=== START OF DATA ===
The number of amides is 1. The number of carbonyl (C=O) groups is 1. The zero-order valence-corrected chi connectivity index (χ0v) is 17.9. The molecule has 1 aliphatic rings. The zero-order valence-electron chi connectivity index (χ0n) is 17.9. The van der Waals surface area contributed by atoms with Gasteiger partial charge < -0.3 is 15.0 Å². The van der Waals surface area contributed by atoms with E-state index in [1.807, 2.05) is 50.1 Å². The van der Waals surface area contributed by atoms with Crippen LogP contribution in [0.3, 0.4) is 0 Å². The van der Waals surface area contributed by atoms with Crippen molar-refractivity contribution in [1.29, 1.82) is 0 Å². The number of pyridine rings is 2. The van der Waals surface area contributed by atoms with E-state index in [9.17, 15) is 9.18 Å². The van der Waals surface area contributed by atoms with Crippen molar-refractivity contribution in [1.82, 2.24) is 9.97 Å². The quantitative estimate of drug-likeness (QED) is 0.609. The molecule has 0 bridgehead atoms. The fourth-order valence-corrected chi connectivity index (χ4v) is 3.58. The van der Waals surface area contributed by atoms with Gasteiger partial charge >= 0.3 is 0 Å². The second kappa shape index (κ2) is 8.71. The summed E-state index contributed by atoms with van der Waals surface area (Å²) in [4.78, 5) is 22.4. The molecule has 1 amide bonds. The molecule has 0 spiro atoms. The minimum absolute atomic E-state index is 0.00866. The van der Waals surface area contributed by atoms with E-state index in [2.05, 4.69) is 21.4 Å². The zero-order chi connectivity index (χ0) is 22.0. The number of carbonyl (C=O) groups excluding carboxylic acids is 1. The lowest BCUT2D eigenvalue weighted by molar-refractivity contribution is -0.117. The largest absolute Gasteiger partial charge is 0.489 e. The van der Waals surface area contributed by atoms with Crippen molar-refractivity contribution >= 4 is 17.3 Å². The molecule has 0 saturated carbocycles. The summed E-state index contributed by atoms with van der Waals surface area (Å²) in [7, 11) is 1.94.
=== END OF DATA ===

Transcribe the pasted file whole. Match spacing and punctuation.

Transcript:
The number of amides is 1. The number of carbonyl (C=O) groups is 1. The zero-order valence-corrected chi connectivity index (χ0v) is 17.9. The molecule has 1 aliphatic rings. The zero-order valence-electron chi connectivity index (χ0n) is 17.9. The van der Waals surface area contributed by atoms with Gasteiger partial charge < -0.3 is 15.0 Å². The van der Waals surface area contributed by atoms with E-state index in [1.807, 2.05) is 50.1 Å². The van der Waals surface area contributed by atoms with Crippen LogP contribution in [0.3, 0.4) is 0 Å². The van der Waals surface area contributed by atoms with Crippen molar-refractivity contribution in [1.29, 1.82) is 0 Å². The number of pyridine rings is 2. The van der Waals surface area contributed by atoms with E-state index in [9.17, 15) is 9.18 Å². The van der Waals surface area contributed by atoms with Crippen molar-refractivity contribution in [1.82, 2.24) is 9.97 Å². The quantitative estimate of drug-likeness (QED) is 0.609. The molecule has 0 bridgehead atoms. The fourth-order valence-corrected chi connectivity index (χ4v) is 3.58. The van der Waals surface area contributed by atoms with Gasteiger partial charge >= 0.3 is 0 Å². The second kappa shape index (κ2) is 8.71. The summed E-state index contributed by atoms with van der Waals surface area (Å²) in [4.78, 5) is 22.4. The molecule has 1 amide bonds. The molecule has 0 spiro atoms. The minimum absolute atomic E-state index is 0.00866. The van der Waals surface area contributed by atoms with E-state index in [2.05, 4.69) is 21.4 Å². The zero-order chi connectivity index (χ0) is 22.0. The number of carbonyl (C=O) groups excluding carboxylic acids is 1. The lowest BCUT2D eigenvalue weighted by molar-refractivity contribution is -0.117. The largest absolute Gasteiger partial charge is 0.489 e. The van der Waals surface area contributed by atoms with Crippen molar-refractivity contribution >= 4 is 17.3 Å². The molecule has 0 saturated carbocycles. The summed E-state index contributed by atoms with van der Waals surface area (Å²) in [7, 11) is 1.94.